Stranger Things’ third season really picks up steam here, with some significant OMG reveals that point to a climactic finale. But before we get ahead of ourselves, let’s start with Eleven’s mind-bending trip into Billy’s memories. This particular moment is one of the series’ most impactful scenes, with its stunning use of visuals, and exceptional performances from Millie Bobbie Brown and Dacre Montgomery.Without relying on chunks of exposition to get their narrative points across, the Duffer brothers are able to convey Billy’s bleak childhood in a heartbreaking, yet beautiful montage. The way the scene follows Eleven from a peaceful shoreline during the happier days to a roaring storm filled with hate and torment after Billy’s mom leaves him behind, is an effective way to present Billy as a more sympathetic character. The part when Eleven looks back at Billy’s dad with her “I’m going to mess you up” stare is marvelous. It would have been cool if she could have punched Billy’s dad through time, but apparently her powers don’t quite extend to time travel (yet). Hopefully, Billy will get a chance to free himself from the Mind Flayer’s influence and gain redemption.
And it appears that we’re finally going to be able to see that giant, oozy Upside Down monster in action, after plenty of blood and gut donations from some of Hawkins’ finest citizens – poor Mrs. Driscoll. The way Stranger Things deals with death is problematic, to say the least. When someone like Bob Newby dies, it’s a tragedy, but when other random townspeople are being turned into goo, no one seems to notice. Joyce’s PTSD is adequately addressed after witnessing the horrific death of her boyfriend, but Jonathan and Nancy don’t appear to be affected after killing their old co-workers. Sure, they were servants of the Mind Flayer at the time of their demise, but they’re still people with families and friends. We’re not saying Stranger Things needs to turn into a deep character study on death and remorse, but the show could at least have a moment of silence for Mrs. Driscoll.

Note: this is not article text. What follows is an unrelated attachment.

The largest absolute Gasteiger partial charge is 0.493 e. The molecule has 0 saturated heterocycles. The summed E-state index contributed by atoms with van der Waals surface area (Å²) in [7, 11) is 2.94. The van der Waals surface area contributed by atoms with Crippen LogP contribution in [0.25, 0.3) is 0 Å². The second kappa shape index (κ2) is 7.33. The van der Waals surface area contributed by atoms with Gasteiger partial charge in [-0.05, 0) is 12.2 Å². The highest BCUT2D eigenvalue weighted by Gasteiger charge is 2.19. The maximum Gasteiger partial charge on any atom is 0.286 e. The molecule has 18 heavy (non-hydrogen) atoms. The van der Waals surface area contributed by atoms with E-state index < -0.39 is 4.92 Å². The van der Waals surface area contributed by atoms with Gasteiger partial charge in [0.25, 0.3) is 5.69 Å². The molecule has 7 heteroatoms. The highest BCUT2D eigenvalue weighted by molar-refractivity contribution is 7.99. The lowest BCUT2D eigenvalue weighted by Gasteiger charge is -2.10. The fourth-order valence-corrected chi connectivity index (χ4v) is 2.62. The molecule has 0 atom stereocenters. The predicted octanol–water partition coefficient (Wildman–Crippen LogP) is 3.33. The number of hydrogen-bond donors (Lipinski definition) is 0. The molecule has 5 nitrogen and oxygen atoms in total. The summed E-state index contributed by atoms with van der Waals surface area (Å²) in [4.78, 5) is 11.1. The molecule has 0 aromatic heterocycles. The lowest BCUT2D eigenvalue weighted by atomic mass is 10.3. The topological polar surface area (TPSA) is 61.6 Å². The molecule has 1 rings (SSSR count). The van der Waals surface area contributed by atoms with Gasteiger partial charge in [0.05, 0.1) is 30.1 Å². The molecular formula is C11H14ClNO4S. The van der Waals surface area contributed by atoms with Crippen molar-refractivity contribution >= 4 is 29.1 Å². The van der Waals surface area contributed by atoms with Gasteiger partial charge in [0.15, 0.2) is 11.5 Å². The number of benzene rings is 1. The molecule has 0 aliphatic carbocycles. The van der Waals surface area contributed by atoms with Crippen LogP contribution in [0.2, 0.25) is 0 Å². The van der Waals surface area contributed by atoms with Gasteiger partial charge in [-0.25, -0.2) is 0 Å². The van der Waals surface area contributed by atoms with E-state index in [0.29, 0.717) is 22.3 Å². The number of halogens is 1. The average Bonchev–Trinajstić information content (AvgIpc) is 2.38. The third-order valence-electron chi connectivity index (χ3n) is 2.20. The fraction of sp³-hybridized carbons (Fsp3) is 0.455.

On a less sour note, we get a few tasty tidbits of information from our new Russian pal Alexi. The show is finally starting to expand the narrative to include the wider world outside of Hawkins, and not a moment too soon. Alexi’s explanation of the different keys and why Hawkins is the perfect place to reopen the portal is the kind of edge-of-your-seat exposition that actually makes us eager for more. The odd quartet of Alexi, Murray, Joyce, and Hopper are quickly turning into my new favorite group, and the comedic writing continues to be sharp, especially with Alexi’s “fat Rambo” comment regarding Hopper’s plan to take on the Russians.
Back at the Starcourt Mall, Dustin and Steve part ways with a hilarious “I won’t forget you” farewell. And even though the dynamic duo has a lot of memorable moments this season, it’s nice to see some new pairings. Erica’s reaction after Dustin explains the Upside Down to her is perfect, with the only unbelievable part of the story being her brother’s involvement. She’s proven to be a valuable asset to the team, even noticing what appears to be a Demogorgon cage. Do the Russians really have one?
Steve and Robin’s interrogation scene is surprisingly brutal and quite funny once the evil Russian doctor uses the truth serum. Joe Keery and Maya Hawke get to show off their impressive range here, moving from scared to laugh-out-loud stoned by the end of the episode. Witnessing these characters interact with such ease is a great indicator that Stranger Things still has a lot of life left in its creative bones for more seasons.